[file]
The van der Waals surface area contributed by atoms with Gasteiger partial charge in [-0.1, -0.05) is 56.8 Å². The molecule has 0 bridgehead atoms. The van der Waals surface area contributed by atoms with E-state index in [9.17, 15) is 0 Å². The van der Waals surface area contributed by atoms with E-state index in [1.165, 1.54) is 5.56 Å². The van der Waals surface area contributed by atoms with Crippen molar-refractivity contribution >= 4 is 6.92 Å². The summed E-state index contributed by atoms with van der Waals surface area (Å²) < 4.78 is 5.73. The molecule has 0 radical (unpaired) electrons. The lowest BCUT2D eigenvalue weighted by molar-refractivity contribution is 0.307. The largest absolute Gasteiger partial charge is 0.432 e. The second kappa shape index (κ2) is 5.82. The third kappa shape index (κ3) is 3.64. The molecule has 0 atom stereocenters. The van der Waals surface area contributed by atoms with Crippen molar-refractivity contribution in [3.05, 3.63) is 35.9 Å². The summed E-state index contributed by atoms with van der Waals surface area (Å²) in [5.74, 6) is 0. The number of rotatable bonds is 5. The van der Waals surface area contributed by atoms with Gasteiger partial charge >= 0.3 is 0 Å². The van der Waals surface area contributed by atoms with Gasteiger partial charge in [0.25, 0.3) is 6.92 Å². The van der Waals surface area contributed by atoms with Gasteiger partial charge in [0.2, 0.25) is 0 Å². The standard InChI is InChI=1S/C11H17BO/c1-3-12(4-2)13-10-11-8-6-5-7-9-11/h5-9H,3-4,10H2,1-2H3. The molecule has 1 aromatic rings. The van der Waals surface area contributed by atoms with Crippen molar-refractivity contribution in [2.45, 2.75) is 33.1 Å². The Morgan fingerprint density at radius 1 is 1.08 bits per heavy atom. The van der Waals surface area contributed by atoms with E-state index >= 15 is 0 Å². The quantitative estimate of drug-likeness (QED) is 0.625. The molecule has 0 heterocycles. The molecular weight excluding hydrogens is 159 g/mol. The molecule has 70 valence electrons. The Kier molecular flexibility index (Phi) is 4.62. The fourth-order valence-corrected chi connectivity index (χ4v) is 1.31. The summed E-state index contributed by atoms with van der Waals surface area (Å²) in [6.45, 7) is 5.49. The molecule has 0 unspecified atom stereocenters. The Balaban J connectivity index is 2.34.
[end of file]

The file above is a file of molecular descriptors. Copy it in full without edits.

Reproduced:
The van der Waals surface area contributed by atoms with Gasteiger partial charge in [-0.1, -0.05) is 56.8 Å². The molecule has 0 bridgehead atoms. The van der Waals surface area contributed by atoms with E-state index in [9.17, 15) is 0 Å². The van der Waals surface area contributed by atoms with E-state index in [1.165, 1.54) is 5.56 Å². The van der Waals surface area contributed by atoms with Crippen molar-refractivity contribution >= 4 is 6.92 Å². The summed E-state index contributed by atoms with van der Waals surface area (Å²) < 4.78 is 5.73. The molecule has 0 radical (unpaired) electrons. The lowest BCUT2D eigenvalue weighted by molar-refractivity contribution is 0.307. The largest absolute Gasteiger partial charge is 0.432 e. The second kappa shape index (κ2) is 5.82. The third kappa shape index (κ3) is 3.64. The molecule has 0 atom stereocenters. The van der Waals surface area contributed by atoms with Crippen molar-refractivity contribution in [3.05, 3.63) is 35.9 Å². The summed E-state index contributed by atoms with van der Waals surface area (Å²) in [5.74, 6) is 0. The number of rotatable bonds is 5. The van der Waals surface area contributed by atoms with Gasteiger partial charge >= 0.3 is 0 Å². The van der Waals surface area contributed by atoms with Gasteiger partial charge in [0.25, 0.3) is 6.92 Å². The van der Waals surface area contributed by atoms with Gasteiger partial charge in [0.2, 0.25) is 0 Å². The standard InChI is InChI=1S/C11H17BO/c1-3-12(4-2)13-10-11-8-6-5-7-9-11/h5-9H,3-4,10H2,1-2H3. The molecule has 1 aromatic rings. The van der Waals surface area contributed by atoms with Crippen molar-refractivity contribution in [2.45, 2.75) is 33.1 Å². The Morgan fingerprint density at radius 1 is 1.08 bits per heavy atom. The van der Waals surface area contributed by atoms with E-state index >= 15 is 0 Å². The quantitative estimate of drug-likeness (QED) is 0.625. The molecule has 0 heterocycles. The molecular weight excluding hydrogens is 159 g/mol. The molecule has 70 valence electrons. The Kier molecular flexibility index (Phi) is 4.62. The fourth-order valence-corrected chi connectivity index (χ4v) is 1.31. The summed E-state index contributed by atoms with van der Waals surface area (Å²) in [6.45, 7) is 5.49. The molecule has 0 unspecified atom stereocenters. The Balaban J connectivity index is 2.34.